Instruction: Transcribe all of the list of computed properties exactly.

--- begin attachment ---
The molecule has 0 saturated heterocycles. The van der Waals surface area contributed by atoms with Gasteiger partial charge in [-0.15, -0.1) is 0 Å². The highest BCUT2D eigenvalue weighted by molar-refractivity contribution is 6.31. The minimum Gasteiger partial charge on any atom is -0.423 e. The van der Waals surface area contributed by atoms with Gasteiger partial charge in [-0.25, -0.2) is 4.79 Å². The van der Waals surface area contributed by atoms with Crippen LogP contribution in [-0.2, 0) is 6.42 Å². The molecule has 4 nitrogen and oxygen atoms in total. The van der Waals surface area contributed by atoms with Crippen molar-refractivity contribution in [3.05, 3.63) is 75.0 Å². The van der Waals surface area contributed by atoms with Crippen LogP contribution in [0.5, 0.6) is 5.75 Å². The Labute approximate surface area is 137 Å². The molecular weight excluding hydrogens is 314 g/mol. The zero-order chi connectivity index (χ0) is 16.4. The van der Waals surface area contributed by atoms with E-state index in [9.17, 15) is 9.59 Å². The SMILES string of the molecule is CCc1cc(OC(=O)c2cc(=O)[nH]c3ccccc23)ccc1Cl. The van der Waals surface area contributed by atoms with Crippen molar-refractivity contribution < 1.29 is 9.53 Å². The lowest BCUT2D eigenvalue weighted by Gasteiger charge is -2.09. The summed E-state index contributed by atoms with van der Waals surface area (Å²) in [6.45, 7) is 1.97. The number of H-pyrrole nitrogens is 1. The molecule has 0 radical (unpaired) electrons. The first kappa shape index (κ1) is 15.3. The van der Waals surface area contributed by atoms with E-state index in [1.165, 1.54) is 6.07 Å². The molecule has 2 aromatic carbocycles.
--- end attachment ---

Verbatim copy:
The molecule has 0 saturated heterocycles. The van der Waals surface area contributed by atoms with Gasteiger partial charge in [-0.15, -0.1) is 0 Å². The highest BCUT2D eigenvalue weighted by molar-refractivity contribution is 6.31. The minimum Gasteiger partial charge on any atom is -0.423 e. The van der Waals surface area contributed by atoms with Gasteiger partial charge in [-0.25, -0.2) is 4.79 Å². The van der Waals surface area contributed by atoms with Crippen LogP contribution in [-0.2, 0) is 6.42 Å². The molecule has 4 nitrogen and oxygen atoms in total. The van der Waals surface area contributed by atoms with Crippen molar-refractivity contribution in [3.05, 3.63) is 75.0 Å². The van der Waals surface area contributed by atoms with Crippen LogP contribution in [0.5, 0.6) is 5.75 Å². The Labute approximate surface area is 137 Å². The molecular weight excluding hydrogens is 314 g/mol. The zero-order chi connectivity index (χ0) is 16.4. The van der Waals surface area contributed by atoms with E-state index in [9.17, 15) is 9.59 Å². The SMILES string of the molecule is CCc1cc(OC(=O)c2cc(=O)[nH]c3ccccc23)ccc1Cl. The van der Waals surface area contributed by atoms with Crippen molar-refractivity contribution < 1.29 is 9.53 Å². The lowest BCUT2D eigenvalue weighted by Gasteiger charge is -2.09. The summed E-state index contributed by atoms with van der Waals surface area (Å²) in [6.45, 7) is 1.97. The number of H-pyrrole nitrogens is 1. The molecule has 0 radical (unpaired) electrons. The first kappa shape index (κ1) is 15.3. The van der Waals surface area contributed by atoms with E-state index in [1.165, 1.54) is 6.07 Å². The molecule has 2 aromatic carbocycles.